Learning to play hockey in the club house
Wouldn’t that be utterly remarkable: learning to play a team sport in the club house? You wouldn’t want to inflict this punishment on any team: "Come Mark, let me coach you on your hockey skills, so you’re well equipped for next weeks’ match”. It is so absurd, so strange and at the same time it’s daily practice within our companies and institutions.
Are you, like me, one of those in Learning and Development who is so surprised that all those training venues are so popular and seemingly perpetually fully booked? Maybe it ’s a Dutch thing and this is due to the fact that our country is so small that face-to-face learning is a feasible option, whereas in countries like the United States this becomes a fundamentally different matter. Maybe.
Let’s step back for a bit. What happens when we take training, as Charles Jennings puts it so lovingly, out of the workflow? We’re creating all sorts of transfer related issues, since we have to remember knowledge and skills that were taught in locations that were fundamentally and geographically different from where we work. Due to this ‘location gap’, our brain has difficulty remembering, simply because of the absence of sensory cues from the training venue in our workplace. This issue is compounded by the lack of feedback and encouragement that may have been commonplace during training, but starkly absent from colleagues and managers. As a consequence, our embryonic skill suffers. And - last but not least - we’ve acquired our new ‘baby steps’ decoupled from our related day to day performance challenges.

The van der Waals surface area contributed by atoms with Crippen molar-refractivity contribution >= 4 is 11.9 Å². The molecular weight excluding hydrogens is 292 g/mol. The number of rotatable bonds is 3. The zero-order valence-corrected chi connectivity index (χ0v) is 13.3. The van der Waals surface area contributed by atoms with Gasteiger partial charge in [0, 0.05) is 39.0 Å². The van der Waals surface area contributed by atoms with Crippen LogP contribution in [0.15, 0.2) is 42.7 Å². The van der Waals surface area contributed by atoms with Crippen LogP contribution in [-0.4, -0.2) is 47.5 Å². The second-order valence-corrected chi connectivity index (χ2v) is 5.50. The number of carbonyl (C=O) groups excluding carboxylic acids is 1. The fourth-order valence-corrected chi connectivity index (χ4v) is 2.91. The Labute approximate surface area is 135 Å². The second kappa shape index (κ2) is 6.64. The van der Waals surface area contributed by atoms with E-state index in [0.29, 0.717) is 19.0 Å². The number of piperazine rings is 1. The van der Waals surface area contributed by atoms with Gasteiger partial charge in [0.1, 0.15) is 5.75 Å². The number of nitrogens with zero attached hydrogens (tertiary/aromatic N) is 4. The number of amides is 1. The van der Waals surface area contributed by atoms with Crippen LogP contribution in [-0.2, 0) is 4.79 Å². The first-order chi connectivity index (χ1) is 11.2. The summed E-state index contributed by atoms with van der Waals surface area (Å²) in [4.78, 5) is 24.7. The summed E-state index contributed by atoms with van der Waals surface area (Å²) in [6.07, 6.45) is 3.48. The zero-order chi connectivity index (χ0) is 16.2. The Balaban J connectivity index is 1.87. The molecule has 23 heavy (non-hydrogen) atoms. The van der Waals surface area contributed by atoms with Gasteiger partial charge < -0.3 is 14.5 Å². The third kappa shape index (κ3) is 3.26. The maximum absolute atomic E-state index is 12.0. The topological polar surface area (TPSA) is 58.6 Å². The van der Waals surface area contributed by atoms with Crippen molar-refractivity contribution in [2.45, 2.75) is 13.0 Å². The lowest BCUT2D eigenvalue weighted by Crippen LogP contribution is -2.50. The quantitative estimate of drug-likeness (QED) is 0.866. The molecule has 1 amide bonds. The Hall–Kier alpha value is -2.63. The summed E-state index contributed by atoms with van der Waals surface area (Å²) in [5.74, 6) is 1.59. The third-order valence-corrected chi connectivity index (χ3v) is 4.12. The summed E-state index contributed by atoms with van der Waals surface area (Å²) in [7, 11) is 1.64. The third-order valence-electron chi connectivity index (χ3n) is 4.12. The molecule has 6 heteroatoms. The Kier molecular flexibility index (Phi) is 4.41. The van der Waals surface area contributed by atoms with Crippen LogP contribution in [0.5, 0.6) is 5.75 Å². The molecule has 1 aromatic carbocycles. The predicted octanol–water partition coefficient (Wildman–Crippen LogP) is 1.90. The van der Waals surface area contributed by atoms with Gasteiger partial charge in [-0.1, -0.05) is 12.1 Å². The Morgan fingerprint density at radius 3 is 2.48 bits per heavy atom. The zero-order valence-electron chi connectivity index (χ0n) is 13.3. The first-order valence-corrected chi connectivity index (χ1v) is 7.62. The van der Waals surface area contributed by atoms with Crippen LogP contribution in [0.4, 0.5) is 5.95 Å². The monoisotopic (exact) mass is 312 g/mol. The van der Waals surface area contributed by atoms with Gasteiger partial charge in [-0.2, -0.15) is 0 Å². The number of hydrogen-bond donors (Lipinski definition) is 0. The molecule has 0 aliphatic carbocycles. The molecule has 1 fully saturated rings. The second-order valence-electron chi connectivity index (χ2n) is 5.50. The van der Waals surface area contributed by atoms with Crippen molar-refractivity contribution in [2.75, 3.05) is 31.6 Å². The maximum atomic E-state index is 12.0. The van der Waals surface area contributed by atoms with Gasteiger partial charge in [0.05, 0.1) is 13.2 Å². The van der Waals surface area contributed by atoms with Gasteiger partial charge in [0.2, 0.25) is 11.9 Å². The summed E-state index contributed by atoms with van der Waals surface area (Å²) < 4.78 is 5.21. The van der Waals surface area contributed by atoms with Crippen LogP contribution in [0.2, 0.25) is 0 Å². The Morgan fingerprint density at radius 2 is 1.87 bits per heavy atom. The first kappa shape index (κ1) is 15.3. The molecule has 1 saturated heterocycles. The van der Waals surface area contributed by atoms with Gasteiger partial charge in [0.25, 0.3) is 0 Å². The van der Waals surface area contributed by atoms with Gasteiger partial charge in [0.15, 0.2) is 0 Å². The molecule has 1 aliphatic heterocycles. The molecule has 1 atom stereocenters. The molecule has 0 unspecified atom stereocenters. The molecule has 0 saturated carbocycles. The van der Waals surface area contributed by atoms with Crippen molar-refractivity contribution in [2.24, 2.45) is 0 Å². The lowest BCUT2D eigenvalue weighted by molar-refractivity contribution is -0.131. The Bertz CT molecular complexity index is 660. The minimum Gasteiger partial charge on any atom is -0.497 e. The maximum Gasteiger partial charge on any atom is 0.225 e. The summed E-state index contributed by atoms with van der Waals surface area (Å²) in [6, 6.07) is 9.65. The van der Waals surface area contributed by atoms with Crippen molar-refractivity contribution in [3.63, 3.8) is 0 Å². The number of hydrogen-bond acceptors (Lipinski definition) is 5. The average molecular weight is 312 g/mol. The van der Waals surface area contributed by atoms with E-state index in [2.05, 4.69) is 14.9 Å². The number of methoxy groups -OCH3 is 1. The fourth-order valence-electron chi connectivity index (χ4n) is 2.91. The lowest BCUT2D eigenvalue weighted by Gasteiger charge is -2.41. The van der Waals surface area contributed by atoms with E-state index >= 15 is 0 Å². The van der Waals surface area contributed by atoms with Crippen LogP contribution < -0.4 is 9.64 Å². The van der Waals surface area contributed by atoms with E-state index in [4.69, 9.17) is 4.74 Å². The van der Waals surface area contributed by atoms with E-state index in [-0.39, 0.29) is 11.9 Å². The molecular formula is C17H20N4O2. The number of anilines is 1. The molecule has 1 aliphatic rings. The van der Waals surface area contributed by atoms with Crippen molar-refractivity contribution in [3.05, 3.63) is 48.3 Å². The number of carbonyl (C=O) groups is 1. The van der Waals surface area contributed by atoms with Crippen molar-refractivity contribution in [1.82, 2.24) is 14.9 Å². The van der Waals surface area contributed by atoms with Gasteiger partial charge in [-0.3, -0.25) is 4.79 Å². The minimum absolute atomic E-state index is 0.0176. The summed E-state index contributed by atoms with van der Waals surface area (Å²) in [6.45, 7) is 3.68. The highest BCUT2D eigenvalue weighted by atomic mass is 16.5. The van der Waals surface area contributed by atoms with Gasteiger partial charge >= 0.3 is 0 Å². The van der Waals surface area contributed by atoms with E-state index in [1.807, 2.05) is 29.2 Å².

Will we remember what to do and how, at the moment of need, at the moment of performance when we’ve learned outside of the workflow? Not likely. And yet, there is a deep need for us to remember, since we need to grow our skill to basic proficiency by repeated application. Our embryonic baby steps, become baby stumblings when we don’t practice a new skill at least 30 to 50 times. And even if we hit that number, we’re still novices, not masters in the newly acquired skill.
In sports this issue of training outside of the workflow, is a complete unknown. Have you ever participated in a mountainbike clinic, as I did this weekend, without a mountain bike? Without surroundings to mountain bike in? Have you ever been trained to play hockey, not on the field, but in the club house? I guess you haven’t, have you?
In the past few weeks we’ve looked at some of the absurd common practices within our field of learning and development. From learning to ride without a bike, via learning to play soccer without a team to, finally, learning to play hockey in the club house.
Let’s play for a bit within our lovely field of learning, shall we? What are your perspectives on my three little rants? I look forward to our dialogue!
Tags: talent management